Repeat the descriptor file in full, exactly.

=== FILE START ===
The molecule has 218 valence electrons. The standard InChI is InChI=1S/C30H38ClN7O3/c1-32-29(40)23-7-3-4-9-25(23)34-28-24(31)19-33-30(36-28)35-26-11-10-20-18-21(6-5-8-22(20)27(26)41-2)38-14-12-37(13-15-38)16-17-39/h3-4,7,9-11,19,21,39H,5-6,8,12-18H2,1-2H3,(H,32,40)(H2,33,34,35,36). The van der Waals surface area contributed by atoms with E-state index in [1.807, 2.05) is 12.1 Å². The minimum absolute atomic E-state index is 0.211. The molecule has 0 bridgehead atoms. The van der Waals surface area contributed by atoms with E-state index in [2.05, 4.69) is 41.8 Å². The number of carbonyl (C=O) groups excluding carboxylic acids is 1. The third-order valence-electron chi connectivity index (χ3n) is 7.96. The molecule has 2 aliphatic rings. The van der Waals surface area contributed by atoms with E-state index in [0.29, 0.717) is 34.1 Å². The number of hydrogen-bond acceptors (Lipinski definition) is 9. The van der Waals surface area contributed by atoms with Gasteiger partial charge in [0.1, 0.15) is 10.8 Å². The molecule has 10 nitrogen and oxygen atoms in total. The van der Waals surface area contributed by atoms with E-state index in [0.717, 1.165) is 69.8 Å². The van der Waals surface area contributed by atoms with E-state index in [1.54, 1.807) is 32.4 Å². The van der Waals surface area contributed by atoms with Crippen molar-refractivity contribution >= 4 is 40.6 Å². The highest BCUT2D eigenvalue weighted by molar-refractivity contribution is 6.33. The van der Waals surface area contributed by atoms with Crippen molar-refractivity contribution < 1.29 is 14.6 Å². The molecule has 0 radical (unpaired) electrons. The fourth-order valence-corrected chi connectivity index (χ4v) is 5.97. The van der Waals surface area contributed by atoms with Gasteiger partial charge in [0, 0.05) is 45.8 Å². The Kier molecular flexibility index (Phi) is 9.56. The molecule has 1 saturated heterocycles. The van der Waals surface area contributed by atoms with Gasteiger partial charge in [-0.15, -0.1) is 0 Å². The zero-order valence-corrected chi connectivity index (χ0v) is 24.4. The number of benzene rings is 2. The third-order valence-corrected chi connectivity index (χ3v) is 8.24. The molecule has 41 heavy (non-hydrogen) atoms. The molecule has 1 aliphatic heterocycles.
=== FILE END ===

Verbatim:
The molecule has 218 valence electrons. The standard InChI is InChI=1S/C30H38ClN7O3/c1-32-29(40)23-7-3-4-9-25(23)34-28-24(31)19-33-30(36-28)35-26-11-10-20-18-21(6-5-8-22(20)27(26)41-2)38-14-12-37(13-15-38)16-17-39/h3-4,7,9-11,19,21,39H,5-6,8,12-18H2,1-2H3,(H,32,40)(H2,33,34,35,36). The van der Waals surface area contributed by atoms with E-state index in [1.807, 2.05) is 12.1 Å². The minimum absolute atomic E-state index is 0.211. The molecule has 0 bridgehead atoms. The van der Waals surface area contributed by atoms with E-state index in [2.05, 4.69) is 41.8 Å². The number of carbonyl (C=O) groups excluding carboxylic acids is 1. The third-order valence-electron chi connectivity index (χ3n) is 7.96. The molecule has 2 aliphatic rings. The van der Waals surface area contributed by atoms with E-state index in [0.29, 0.717) is 34.1 Å². The number of hydrogen-bond acceptors (Lipinski definition) is 9. The van der Waals surface area contributed by atoms with Gasteiger partial charge in [0.1, 0.15) is 10.8 Å². The molecule has 10 nitrogen and oxygen atoms in total. The van der Waals surface area contributed by atoms with E-state index in [0.717, 1.165) is 69.8 Å². The van der Waals surface area contributed by atoms with E-state index in [1.54, 1.807) is 32.4 Å². The van der Waals surface area contributed by atoms with Crippen molar-refractivity contribution >= 4 is 40.6 Å². The highest BCUT2D eigenvalue weighted by molar-refractivity contribution is 6.33. The van der Waals surface area contributed by atoms with Crippen molar-refractivity contribution < 1.29 is 14.6 Å². The molecule has 0 radical (unpaired) electrons. The fourth-order valence-corrected chi connectivity index (χ4v) is 5.97. The van der Waals surface area contributed by atoms with Gasteiger partial charge in [0, 0.05) is 45.8 Å². The Kier molecular flexibility index (Phi) is 9.56. The molecule has 1 saturated heterocycles. The van der Waals surface area contributed by atoms with Gasteiger partial charge in [-0.15, -0.1) is 0 Å². The zero-order valence-corrected chi connectivity index (χ0v) is 24.4. The number of benzene rings is 2. The third-order valence-corrected chi connectivity index (χ3v) is 8.24. The molecule has 41 heavy (non-hydrogen) atoms. The molecule has 1 aliphatic heterocycles.